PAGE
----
Simply running the executable begins a cascade of questions from the model which query the user to set up the options for the simulation run. Responses to the questions direct the subsequent questions, changing the way that the option tree is traversed. This verbose interaction mode is a good way to become familiar with the wide array of EMBYR options. After all questions are answered, the simulation begins.

Because answering all of the input questions for each run would be tedious, EMBYR writes a script file, fire.scr, containing the input answers from the last run. Thus, the last simulation can be repeated by issuing the command:

fire < fire.scr

To change a few input settings, it is not necessary to wade through all of the input questions again. Instead, simply edit the fire.scr script file directly, and then rerun the simulation using the modified script file. Mnemonic comments within the script file aid in such editing process.

A number of demonstration .scr script files are included in the distribution, and running these ``canned'' demos is a good way to test the installation, as well as to see the capabilities of the EMBYR model. Intermediate and final burn maps can be output in several formats, including XPM and GRASS.

Click here to see EMBYR used to simulate the Forest Lake fire in Yellowstone in 1981.

Image Gallery of EMBYR Results

These images show individual simulations of historical fires that occurred in Yellowstone during the 1981 fire season. Rather than fitting parameters for each fire individually, these results were obtained from a single parameter set which was optimized over all fires. Most images show a composite with the actual perimeter of the historical fire in red, a single simulation of the burn, and a risk map showing the statistical behavior of the simulated fire. The Greater Yellowstone Area after the 1981 fire season is shown in the image at the top of the page.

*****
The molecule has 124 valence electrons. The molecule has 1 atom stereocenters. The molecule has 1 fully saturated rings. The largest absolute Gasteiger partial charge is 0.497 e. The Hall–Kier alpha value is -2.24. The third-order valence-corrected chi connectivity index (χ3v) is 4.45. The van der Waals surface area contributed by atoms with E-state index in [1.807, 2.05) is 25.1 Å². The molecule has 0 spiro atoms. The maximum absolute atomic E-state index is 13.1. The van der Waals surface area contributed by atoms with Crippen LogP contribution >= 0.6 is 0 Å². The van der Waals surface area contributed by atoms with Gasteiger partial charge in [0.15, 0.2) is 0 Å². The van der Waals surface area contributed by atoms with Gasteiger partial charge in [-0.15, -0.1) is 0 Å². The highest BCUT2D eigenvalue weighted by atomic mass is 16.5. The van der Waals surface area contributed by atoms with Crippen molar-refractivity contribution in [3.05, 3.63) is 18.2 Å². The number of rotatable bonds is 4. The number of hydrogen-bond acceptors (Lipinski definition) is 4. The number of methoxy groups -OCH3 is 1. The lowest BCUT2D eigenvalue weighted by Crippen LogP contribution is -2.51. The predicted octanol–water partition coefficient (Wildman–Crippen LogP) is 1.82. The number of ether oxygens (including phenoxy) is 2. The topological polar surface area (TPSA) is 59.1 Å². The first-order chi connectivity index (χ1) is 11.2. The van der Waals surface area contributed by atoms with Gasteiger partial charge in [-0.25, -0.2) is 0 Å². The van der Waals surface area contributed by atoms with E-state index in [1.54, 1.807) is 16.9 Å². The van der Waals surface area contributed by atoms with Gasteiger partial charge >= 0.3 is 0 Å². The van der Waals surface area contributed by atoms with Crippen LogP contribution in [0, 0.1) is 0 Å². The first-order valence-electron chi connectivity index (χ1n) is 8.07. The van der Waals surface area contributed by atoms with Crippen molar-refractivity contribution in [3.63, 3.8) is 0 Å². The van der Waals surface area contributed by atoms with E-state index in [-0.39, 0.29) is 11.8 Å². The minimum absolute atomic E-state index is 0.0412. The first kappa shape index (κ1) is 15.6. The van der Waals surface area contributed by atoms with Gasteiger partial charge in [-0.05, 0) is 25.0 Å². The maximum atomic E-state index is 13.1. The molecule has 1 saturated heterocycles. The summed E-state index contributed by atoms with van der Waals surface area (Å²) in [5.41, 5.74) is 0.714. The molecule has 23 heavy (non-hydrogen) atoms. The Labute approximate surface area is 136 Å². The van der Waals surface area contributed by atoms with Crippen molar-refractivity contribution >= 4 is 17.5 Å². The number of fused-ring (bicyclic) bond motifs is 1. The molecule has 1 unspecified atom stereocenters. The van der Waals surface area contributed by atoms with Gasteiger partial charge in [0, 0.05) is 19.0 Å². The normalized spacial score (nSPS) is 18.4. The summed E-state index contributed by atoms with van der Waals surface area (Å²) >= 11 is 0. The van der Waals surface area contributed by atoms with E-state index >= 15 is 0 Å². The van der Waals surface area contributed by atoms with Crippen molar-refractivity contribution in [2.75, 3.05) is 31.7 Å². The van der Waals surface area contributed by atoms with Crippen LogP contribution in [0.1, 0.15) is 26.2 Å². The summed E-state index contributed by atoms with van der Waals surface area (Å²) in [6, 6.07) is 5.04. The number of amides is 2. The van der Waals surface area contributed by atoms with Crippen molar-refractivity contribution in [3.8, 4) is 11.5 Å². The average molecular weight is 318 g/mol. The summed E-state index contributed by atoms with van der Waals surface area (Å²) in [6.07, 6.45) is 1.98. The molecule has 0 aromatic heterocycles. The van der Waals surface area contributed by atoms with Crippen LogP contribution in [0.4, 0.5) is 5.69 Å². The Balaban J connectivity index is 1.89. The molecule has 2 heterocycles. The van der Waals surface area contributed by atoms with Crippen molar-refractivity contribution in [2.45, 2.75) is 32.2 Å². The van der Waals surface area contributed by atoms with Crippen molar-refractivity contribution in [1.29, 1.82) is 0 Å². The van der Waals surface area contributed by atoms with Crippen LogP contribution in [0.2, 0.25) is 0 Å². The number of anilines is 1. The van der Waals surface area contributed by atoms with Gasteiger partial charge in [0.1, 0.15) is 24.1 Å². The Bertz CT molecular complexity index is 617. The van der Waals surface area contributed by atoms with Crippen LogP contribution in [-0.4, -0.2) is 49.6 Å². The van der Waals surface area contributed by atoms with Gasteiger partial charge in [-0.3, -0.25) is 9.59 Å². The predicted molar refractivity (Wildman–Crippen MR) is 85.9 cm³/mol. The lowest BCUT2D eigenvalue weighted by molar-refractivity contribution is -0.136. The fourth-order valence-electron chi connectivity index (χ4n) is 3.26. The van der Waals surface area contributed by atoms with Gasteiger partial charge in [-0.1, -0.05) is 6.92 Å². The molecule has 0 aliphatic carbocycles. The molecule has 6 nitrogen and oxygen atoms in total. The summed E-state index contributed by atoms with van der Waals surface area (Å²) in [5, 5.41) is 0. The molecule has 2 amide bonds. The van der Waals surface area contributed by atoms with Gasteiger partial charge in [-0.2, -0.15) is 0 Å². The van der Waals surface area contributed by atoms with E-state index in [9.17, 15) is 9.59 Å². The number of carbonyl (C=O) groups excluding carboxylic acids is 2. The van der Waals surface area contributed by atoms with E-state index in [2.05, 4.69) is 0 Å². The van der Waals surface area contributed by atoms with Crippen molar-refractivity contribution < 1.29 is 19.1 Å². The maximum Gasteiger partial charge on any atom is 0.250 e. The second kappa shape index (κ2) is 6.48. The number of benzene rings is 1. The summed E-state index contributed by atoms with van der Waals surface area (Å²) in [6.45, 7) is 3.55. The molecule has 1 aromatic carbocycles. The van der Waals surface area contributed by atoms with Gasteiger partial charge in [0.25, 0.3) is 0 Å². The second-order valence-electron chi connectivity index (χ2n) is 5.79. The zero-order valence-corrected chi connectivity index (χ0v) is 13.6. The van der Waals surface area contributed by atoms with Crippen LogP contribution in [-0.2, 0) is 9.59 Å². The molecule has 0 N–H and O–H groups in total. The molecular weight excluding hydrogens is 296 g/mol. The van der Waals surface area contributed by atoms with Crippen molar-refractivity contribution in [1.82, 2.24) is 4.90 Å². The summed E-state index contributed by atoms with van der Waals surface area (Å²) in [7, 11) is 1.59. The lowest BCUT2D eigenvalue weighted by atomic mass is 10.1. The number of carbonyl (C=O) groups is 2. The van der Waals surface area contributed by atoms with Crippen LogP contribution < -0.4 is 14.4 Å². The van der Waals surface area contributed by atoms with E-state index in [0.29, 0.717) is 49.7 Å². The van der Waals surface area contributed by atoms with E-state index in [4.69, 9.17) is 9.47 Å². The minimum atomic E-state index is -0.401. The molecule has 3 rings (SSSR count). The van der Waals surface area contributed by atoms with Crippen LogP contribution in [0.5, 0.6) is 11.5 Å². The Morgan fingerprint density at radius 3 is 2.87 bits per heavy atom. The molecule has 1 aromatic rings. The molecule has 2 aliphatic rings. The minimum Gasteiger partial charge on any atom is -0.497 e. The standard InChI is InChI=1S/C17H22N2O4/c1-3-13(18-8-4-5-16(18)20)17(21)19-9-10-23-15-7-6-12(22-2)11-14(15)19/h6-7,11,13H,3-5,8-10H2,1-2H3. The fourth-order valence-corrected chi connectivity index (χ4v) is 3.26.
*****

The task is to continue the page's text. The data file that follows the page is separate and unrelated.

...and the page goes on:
Sulphur/Astringent fire

Two Ocean fire

Witch fire

Pelican fire No historical perimeter available.

Creek/Mountain fire No historical perimeter available.

Turbid/Basin/Divide fires It is as important to simulate such historically small fires correctly as to get the large events right.

For additional information contact:

William W. Hargrove
Oak Ridge National Laboratory
GIS and Spatial Technologies Group
Computational Physics and Engineering Division
P.O. Box 2008, M.S. 6274
Oak Ridge, TN 37831-6274
865-241-2748 voice
865-241-3870 fax
Robert H. Gardner
Appalachian Laboratory
301 Braddock Road
Frostburg, MD 21532
301-689-7125 voice
301-689-7200 fax

William W. Hargrove (
Last Modified: Thu Sep 21 13:34:41 EDT 2000